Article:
Monday 9 January 2012

Take a break from hackneyed travel copy

By avoiding overused phrases and describing destinations in a fresh way, you can revitilise your travel copy.

Where can you go to absolutely guarantee ‘crystal clear water’, ‘friendly locals’ and all manner of ‘breathtaking views’? Somewhere ‘off the beaten track’? Or perhaps somewhere in the ‘beating heart of the city’?  The standard travel brochure, that’s where.

Unfriendly locals and unspectacular views
Anyone who’s ever written any travel copy will be guilty of using some of these gems. I’ll hold my hands up and admit I’ve placed a few hotels in ‘picture perfect’ locations.

The problem with using these trite phrases is that, they’re so worn out they’ve all but lost their meaning. And if copy loses its meaning, it ceases to do its job. When a consumer reads a travel brochure they should be able to feel the sand beneath their feet and taste the local cuisine. The words must evoke the destination in such a way that the consumer isn’t just willing to hand over hundreds or thousands of pounds – they’re eager to. 

Fresh, dynamic language is the only way to achieve this. In late 2011 we were given this very brief by Planet Cruise. In addition to evoking their destinations and the cruise experience, they felt they offered a different proposition to competitors. However, this wasn’t shining through in their literature. Our task: make the selling points come alive.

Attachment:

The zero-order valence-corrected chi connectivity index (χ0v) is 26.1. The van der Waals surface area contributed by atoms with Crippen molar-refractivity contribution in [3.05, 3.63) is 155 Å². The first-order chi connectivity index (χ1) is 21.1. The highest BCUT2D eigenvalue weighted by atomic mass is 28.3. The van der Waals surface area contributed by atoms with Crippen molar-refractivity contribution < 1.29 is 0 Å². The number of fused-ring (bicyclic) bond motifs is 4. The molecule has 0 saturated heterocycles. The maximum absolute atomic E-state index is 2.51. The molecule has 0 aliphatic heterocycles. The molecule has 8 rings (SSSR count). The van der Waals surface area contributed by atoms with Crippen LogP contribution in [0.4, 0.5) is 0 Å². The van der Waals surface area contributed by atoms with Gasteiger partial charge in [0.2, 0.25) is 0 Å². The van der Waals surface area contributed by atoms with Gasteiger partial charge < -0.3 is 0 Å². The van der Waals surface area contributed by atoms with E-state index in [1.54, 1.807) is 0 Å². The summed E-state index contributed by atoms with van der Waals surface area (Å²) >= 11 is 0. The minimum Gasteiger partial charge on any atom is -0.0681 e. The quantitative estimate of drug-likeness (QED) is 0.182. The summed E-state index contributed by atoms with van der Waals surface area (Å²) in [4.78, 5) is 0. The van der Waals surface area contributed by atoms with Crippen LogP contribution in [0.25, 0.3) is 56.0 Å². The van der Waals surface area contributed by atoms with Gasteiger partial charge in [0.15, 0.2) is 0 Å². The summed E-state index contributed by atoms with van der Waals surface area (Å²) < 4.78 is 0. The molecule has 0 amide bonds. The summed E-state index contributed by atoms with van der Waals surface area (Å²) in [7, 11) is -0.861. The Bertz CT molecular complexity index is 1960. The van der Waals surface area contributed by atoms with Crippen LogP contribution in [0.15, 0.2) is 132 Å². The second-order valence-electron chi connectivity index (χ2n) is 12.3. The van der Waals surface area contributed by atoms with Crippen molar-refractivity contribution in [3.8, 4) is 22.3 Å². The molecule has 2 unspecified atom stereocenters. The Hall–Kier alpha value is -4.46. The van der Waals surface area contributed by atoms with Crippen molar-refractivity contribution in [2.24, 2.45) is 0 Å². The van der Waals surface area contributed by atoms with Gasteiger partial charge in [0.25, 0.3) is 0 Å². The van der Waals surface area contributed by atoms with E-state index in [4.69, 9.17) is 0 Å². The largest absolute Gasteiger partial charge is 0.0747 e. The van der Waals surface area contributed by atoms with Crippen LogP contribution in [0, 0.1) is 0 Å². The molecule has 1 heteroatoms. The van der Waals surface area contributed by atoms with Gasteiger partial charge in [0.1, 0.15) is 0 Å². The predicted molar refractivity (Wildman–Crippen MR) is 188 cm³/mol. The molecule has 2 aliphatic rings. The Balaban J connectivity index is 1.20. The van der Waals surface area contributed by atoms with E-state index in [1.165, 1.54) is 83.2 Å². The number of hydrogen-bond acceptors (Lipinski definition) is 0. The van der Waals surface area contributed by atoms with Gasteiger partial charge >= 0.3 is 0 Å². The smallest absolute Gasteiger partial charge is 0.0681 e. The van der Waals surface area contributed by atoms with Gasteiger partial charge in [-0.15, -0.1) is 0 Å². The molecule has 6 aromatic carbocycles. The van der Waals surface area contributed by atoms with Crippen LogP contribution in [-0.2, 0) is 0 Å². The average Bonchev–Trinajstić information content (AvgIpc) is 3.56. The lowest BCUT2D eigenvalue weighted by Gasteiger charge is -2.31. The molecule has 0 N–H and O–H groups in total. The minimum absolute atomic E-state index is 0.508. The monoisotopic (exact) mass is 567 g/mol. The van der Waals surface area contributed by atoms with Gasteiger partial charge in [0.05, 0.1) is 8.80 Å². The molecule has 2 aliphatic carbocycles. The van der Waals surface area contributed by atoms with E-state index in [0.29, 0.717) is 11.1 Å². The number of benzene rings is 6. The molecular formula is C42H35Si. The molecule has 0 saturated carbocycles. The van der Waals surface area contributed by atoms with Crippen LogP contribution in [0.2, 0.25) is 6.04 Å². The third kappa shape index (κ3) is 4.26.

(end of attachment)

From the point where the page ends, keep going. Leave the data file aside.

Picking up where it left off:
Johnnie Boden, Richard Branson, Jenny West
We racked our brains on how to do this before realising the answer was staring us right in the face. Literally.

The company’s founder, Jenny West, hosts a weekly show on a shopping channel. Her infectious enthusiasm meant she’d picked up something of a following. What’s more, she embodied everything that was great about Planet Cruise: she was fun, knowledgeable and utterly devoted to cruising. So we suggested we write the copy as if it was penned by her. She became the company’s new tone of voice.

This departure from standard travel copy gave the brochure a new vitality. Our new tone was quirky, enthusiastic and a little playful. But it was always well informed and never flippant. It gave a fresh energy to the products.

Suit not sombrero
Of course, this route isn’t always an option. For a start, not all companies have such an obvious spokesperson like Jenny. And secondly, not all target audiences appreciate a slightly offbeat tone.

Last year also saw us encounter the more corporate side of travel copy. We were charged with writing the company profile for Dubai based luxury hotel brand, Jumeirah. The brochure was mainly to be used as a point of reference for the CEO when he was in meetings with potential investors and business partners.

This dictated that it had to be more about cold, hard facts and less about warm, soft beaches. Of course, that’s not to say it could be completely devoid of flair.

Despite being aimed at different audiences, both brochures were selling distinctiveness. By avoiding the laborious, cliché-ridden sentences and evoking destinations in new ways, they both have a far higher chance of doing just that.

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